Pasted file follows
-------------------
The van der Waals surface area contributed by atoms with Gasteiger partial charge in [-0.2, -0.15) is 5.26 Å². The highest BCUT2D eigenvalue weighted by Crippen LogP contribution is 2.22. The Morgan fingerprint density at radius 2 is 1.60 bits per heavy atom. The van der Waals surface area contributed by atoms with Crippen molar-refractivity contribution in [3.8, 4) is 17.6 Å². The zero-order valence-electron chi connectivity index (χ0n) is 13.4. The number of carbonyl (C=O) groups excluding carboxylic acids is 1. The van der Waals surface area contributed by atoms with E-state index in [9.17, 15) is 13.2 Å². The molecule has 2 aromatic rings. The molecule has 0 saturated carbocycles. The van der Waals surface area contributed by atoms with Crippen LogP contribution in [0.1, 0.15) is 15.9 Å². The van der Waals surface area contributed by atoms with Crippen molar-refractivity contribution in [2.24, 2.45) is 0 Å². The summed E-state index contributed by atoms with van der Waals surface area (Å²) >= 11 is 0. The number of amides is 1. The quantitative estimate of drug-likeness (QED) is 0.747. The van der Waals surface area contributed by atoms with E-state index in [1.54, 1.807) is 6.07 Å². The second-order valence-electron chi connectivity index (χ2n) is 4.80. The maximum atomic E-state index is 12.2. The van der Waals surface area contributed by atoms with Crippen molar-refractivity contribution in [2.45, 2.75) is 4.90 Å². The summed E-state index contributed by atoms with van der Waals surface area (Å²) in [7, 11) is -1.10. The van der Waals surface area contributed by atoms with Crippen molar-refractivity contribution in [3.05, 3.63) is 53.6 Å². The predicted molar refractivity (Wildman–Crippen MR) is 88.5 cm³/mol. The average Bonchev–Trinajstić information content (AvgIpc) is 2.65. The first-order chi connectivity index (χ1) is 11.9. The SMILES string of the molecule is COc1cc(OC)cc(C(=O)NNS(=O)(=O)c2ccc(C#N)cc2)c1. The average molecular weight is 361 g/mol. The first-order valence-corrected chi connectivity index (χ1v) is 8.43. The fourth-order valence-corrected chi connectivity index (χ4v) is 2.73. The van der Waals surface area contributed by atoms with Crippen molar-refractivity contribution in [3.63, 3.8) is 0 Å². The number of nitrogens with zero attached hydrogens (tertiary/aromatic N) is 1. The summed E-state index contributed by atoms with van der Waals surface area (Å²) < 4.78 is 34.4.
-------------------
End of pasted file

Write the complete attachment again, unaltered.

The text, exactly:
The van der Waals surface area contributed by atoms with Gasteiger partial charge in [-0.2, -0.15) is 5.26 Å². The highest BCUT2D eigenvalue weighted by Crippen LogP contribution is 2.22. The Morgan fingerprint density at radius 2 is 1.60 bits per heavy atom. The van der Waals surface area contributed by atoms with Crippen molar-refractivity contribution in [3.8, 4) is 17.6 Å². The zero-order valence-electron chi connectivity index (χ0n) is 13.4. The number of carbonyl (C=O) groups excluding carboxylic acids is 1. The van der Waals surface area contributed by atoms with E-state index in [9.17, 15) is 13.2 Å². The molecule has 2 aromatic rings. The molecule has 0 saturated carbocycles. The van der Waals surface area contributed by atoms with Crippen LogP contribution in [0.1, 0.15) is 15.9 Å². The van der Waals surface area contributed by atoms with Crippen molar-refractivity contribution in [2.24, 2.45) is 0 Å². The summed E-state index contributed by atoms with van der Waals surface area (Å²) >= 11 is 0. The number of amides is 1. The quantitative estimate of drug-likeness (QED) is 0.747. The van der Waals surface area contributed by atoms with E-state index in [1.54, 1.807) is 6.07 Å². The second-order valence-electron chi connectivity index (χ2n) is 4.80. The maximum atomic E-state index is 12.2. The van der Waals surface area contributed by atoms with Crippen molar-refractivity contribution in [2.45, 2.75) is 4.90 Å². The summed E-state index contributed by atoms with van der Waals surface area (Å²) in [7, 11) is -1.10. The van der Waals surface area contributed by atoms with Crippen molar-refractivity contribution in [3.05, 3.63) is 53.6 Å². The predicted molar refractivity (Wildman–Crippen MR) is 88.5 cm³/mol. The average Bonchev–Trinajstić information content (AvgIpc) is 2.65. The first-order chi connectivity index (χ1) is 11.9. The SMILES string of the molecule is COc1cc(OC)cc(C(=O)NNS(=O)(=O)c2ccc(C#N)cc2)c1. The average molecular weight is 361 g/mol. The first-order valence-corrected chi connectivity index (χ1v) is 8.43. The fourth-order valence-corrected chi connectivity index (χ4v) is 2.73. The van der Waals surface area contributed by atoms with Crippen molar-refractivity contribution in [3.63, 3.8) is 0 Å². The number of nitrogens with zero attached hydrogens (tertiary/aromatic N) is 1. The summed E-state index contributed by atoms with van der Waals surface area (Å²) < 4.78 is 34.4.